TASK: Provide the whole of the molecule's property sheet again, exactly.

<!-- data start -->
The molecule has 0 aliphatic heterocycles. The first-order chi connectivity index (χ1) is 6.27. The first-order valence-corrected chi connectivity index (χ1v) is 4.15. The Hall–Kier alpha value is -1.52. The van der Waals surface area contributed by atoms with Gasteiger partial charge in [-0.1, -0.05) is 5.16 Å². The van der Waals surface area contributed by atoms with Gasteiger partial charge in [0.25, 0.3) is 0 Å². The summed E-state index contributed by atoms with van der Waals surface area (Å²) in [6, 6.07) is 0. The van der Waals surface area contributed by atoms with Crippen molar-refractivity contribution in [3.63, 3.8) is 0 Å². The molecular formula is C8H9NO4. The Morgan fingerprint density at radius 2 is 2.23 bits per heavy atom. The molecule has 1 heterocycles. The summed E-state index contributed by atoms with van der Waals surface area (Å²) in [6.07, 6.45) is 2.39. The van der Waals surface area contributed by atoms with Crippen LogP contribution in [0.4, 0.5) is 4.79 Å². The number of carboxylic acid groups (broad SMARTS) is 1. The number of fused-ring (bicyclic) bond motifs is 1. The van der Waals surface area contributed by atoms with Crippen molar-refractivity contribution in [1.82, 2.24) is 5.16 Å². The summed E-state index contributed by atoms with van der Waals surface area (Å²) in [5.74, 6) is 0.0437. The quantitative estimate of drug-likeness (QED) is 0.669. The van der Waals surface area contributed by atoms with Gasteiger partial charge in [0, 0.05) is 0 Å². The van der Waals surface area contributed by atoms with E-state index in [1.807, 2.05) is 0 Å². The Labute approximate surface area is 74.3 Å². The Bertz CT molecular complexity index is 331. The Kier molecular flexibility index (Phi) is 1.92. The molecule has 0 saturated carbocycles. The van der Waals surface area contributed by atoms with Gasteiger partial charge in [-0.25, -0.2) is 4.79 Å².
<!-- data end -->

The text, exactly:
The molecule has 0 aliphatic heterocycles. The first-order chi connectivity index (χ1) is 6.27. The first-order valence-corrected chi connectivity index (χ1v) is 4.15. The Hall–Kier alpha value is -1.52. The van der Waals surface area contributed by atoms with Gasteiger partial charge in [-0.1, -0.05) is 5.16 Å². The van der Waals surface area contributed by atoms with Gasteiger partial charge in [0.25, 0.3) is 0 Å². The summed E-state index contributed by atoms with van der Waals surface area (Å²) in [6, 6.07) is 0. The van der Waals surface area contributed by atoms with Crippen molar-refractivity contribution in [3.63, 3.8) is 0 Å². The molecular formula is C8H9NO4. The Morgan fingerprint density at radius 2 is 2.23 bits per heavy atom. The molecule has 1 heterocycles. The summed E-state index contributed by atoms with van der Waals surface area (Å²) in [6.07, 6.45) is 2.39. The van der Waals surface area contributed by atoms with Crippen LogP contribution in [0.4, 0.5) is 4.79 Å². The number of carboxylic acid groups (broad SMARTS) is 1. The number of fused-ring (bicyclic) bond motifs is 1. The van der Waals surface area contributed by atoms with Crippen molar-refractivity contribution in [1.82, 2.24) is 5.16 Å². The summed E-state index contributed by atoms with van der Waals surface area (Å²) in [5.74, 6) is 0.0437. The quantitative estimate of drug-likeness (QED) is 0.669. The van der Waals surface area contributed by atoms with Gasteiger partial charge in [0, 0.05) is 0 Å². The van der Waals surface area contributed by atoms with E-state index in [1.807, 2.05) is 0 Å². The Labute approximate surface area is 74.3 Å². The Bertz CT molecular complexity index is 331. The Kier molecular flexibility index (Phi) is 1.92. The molecule has 0 saturated carbocycles. The van der Waals surface area contributed by atoms with Gasteiger partial charge in [-0.25, -0.2) is 4.79 Å².